Since replication of RNA-viruses is generally a low-fidelity process, it would be advantageous, if specific interactions of their genomic cis-elements with dedicated ligands are relatively tolerant to mutations. The specificity/promiscuity trade-off of such interactions was addressed here by investigating structural requirements of the oriL (also known as the clover leaf-like element), of poliovirus RNA, a replicative cis-element containing a conserved essential tetraloop functionally interacting with the viral protein 3CD. The sequence of this tetraloop and 2 adjacent base-pairs was randomized in the viral genome, and viable viruses were selected in susceptible cells. Strikingly, each position of this octanucleotide in 62 investigated viable viruses could be occupied by any nucleotide (with the exception of one position, which lacked U), though with certain sequence preferences, confirmed by engineering mutant viral genomes whose phenotypic properties were found to correlate with the strength of the cis-element/ligand interaction. The results were compatible with a hypothesis that functional recognition by 3CD requires that this tetraloop should stably or temporarily adopt a YNMG-like (Y=U/C, N=any nucleotide, M=A/C) fold. The fitness of "weak" viruses could be increased by compensatory mutations "improving" the tetraloops. Otherwise, the recognition of "bad" tetraloops might be facilitated by alterations in the 3CD protein. The virus appeared to tolerate mutations in its cis-element relaying on either robustness (spatial structure degeneracy) or resilience (a combination of dynamic RNA folding, low-fidelity replication modifying the cis-element or its ligand, and negative selection). These mechanisms (especially resilience involving metastable low-fit intermediates) can also contribute to the viral evolvability.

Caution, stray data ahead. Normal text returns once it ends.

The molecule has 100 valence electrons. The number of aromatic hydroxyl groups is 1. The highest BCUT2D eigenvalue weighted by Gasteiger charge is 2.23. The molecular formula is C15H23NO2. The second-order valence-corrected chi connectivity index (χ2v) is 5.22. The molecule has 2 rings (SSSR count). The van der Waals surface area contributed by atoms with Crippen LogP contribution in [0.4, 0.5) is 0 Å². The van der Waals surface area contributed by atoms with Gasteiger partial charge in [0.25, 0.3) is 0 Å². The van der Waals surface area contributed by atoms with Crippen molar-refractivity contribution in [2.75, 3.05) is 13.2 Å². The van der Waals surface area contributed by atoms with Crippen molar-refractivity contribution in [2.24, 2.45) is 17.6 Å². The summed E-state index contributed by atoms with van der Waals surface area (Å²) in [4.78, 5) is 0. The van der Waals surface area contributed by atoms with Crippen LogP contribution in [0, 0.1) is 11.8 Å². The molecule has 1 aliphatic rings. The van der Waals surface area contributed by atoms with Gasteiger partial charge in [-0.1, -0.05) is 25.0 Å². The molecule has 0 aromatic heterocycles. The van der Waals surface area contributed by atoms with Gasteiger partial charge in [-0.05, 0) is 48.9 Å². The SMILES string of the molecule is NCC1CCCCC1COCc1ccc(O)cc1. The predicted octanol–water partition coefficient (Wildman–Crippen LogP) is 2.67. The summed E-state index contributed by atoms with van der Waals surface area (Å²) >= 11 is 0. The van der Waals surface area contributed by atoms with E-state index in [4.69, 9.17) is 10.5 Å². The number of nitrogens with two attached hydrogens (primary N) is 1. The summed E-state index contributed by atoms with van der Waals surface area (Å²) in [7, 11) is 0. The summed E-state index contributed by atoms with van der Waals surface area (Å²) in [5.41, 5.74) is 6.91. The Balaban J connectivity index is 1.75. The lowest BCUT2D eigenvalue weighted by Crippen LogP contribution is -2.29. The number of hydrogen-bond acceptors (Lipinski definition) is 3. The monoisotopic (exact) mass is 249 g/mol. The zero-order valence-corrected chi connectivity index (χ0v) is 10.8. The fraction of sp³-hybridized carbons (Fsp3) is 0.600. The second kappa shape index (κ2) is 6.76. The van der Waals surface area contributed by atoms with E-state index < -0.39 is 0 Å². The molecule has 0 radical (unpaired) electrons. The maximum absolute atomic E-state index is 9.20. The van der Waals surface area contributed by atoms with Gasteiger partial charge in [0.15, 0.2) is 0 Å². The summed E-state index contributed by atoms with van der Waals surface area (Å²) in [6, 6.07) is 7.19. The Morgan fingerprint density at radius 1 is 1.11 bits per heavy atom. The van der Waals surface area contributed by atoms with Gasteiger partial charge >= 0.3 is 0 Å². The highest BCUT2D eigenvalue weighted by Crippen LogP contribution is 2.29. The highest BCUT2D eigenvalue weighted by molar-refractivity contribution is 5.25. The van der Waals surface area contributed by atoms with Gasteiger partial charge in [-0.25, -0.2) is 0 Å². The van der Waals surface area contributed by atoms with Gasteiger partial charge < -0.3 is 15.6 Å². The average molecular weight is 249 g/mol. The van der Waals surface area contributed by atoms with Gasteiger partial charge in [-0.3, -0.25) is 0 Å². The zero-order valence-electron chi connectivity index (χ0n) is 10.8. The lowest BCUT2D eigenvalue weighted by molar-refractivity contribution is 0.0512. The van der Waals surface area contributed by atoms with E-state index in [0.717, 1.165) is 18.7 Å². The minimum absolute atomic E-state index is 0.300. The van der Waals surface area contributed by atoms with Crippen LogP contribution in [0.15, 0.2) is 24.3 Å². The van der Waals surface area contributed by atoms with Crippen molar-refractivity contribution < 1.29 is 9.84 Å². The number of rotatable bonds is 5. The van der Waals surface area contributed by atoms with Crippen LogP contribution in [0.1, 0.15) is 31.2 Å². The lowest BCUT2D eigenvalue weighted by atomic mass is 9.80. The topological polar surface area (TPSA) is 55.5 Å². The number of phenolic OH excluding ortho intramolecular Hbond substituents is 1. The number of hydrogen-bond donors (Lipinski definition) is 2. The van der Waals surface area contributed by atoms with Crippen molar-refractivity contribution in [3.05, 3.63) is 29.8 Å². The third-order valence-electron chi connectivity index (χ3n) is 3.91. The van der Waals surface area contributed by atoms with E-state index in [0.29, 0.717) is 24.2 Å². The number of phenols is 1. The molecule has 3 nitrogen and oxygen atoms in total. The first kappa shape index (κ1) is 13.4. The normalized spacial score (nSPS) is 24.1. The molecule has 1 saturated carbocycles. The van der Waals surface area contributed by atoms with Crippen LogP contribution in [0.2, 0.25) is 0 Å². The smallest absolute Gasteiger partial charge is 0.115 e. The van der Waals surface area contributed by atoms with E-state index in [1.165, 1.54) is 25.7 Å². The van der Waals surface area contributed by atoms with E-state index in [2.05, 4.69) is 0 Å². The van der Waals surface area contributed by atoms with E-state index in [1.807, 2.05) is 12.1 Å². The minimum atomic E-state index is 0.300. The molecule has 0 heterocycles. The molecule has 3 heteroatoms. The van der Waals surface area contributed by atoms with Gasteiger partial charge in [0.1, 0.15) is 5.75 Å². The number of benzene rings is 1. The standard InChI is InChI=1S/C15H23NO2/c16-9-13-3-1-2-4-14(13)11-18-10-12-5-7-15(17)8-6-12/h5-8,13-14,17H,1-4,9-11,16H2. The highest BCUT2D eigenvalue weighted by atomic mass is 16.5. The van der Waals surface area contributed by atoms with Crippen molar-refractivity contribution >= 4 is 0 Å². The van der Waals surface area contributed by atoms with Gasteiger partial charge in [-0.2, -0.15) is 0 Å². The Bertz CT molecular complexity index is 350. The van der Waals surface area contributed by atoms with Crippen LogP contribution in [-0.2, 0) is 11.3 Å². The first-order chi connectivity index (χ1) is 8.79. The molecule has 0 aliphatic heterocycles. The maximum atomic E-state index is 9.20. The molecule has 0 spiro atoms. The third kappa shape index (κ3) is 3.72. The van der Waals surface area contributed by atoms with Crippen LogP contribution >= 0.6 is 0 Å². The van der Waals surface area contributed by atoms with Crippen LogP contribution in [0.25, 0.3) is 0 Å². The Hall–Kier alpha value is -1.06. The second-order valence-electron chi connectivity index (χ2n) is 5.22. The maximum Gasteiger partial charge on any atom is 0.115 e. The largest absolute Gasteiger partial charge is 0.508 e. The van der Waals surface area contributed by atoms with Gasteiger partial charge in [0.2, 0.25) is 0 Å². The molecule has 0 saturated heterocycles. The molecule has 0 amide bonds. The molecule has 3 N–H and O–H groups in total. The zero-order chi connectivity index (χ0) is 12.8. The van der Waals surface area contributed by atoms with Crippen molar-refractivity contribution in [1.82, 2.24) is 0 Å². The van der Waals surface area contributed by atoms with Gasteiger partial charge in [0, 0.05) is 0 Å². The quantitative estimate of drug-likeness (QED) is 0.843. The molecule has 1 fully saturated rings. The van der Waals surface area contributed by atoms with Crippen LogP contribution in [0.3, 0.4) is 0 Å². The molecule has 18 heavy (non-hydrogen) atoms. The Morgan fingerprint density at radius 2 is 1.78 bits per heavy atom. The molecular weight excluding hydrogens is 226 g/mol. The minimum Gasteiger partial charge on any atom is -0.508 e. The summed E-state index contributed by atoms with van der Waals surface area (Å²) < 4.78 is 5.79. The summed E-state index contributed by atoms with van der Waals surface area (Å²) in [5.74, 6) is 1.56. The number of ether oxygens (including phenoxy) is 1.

Keywords: RNA folding; RNA replication; RNA viruses; RNA/protein interaction; genome stability; mutational tolerance; poliovirus; viral evolvability.